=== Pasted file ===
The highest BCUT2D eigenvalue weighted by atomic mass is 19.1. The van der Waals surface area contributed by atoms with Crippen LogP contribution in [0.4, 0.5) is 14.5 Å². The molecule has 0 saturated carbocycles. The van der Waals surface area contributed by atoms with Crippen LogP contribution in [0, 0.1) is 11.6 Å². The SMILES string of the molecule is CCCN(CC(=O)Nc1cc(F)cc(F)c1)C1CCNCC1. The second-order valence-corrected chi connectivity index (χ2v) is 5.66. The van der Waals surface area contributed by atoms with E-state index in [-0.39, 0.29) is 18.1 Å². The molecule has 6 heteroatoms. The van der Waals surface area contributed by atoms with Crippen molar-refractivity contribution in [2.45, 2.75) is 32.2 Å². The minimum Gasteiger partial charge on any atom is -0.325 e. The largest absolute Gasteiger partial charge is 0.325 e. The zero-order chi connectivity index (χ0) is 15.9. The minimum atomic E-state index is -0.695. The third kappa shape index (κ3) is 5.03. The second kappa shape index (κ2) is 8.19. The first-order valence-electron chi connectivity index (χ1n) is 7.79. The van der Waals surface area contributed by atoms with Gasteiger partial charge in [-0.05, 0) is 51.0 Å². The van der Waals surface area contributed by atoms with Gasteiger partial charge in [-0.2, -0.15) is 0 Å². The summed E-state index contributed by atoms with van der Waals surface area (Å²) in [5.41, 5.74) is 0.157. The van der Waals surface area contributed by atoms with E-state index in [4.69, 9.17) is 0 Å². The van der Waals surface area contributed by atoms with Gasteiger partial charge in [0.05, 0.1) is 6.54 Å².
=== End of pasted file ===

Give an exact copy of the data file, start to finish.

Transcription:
The highest BCUT2D eigenvalue weighted by atomic mass is 19.1. The van der Waals surface area contributed by atoms with Crippen LogP contribution in [0.4, 0.5) is 14.5 Å². The molecule has 0 saturated carbocycles. The van der Waals surface area contributed by atoms with Crippen LogP contribution in [0, 0.1) is 11.6 Å². The SMILES string of the molecule is CCCN(CC(=O)Nc1cc(F)cc(F)c1)C1CCNCC1. The second-order valence-corrected chi connectivity index (χ2v) is 5.66. The van der Waals surface area contributed by atoms with E-state index in [-0.39, 0.29) is 18.1 Å². The molecule has 6 heteroatoms. The van der Waals surface area contributed by atoms with Crippen molar-refractivity contribution in [2.45, 2.75) is 32.2 Å². The minimum Gasteiger partial charge on any atom is -0.325 e. The largest absolute Gasteiger partial charge is 0.325 e. The zero-order chi connectivity index (χ0) is 15.9. The minimum atomic E-state index is -0.695. The third kappa shape index (κ3) is 5.03. The second kappa shape index (κ2) is 8.19. The first-order valence-electron chi connectivity index (χ1n) is 7.79. The van der Waals surface area contributed by atoms with Gasteiger partial charge in [-0.05, 0) is 51.0 Å². The van der Waals surface area contributed by atoms with Gasteiger partial charge in [-0.2, -0.15) is 0 Å². The summed E-state index contributed by atoms with van der Waals surface area (Å²) in [5.41, 5.74) is 0.157. The van der Waals surface area contributed by atoms with E-state index in [4.69, 9.17) is 0 Å². The van der Waals surface area contributed by atoms with Gasteiger partial charge in [0.05, 0.1) is 6.54 Å².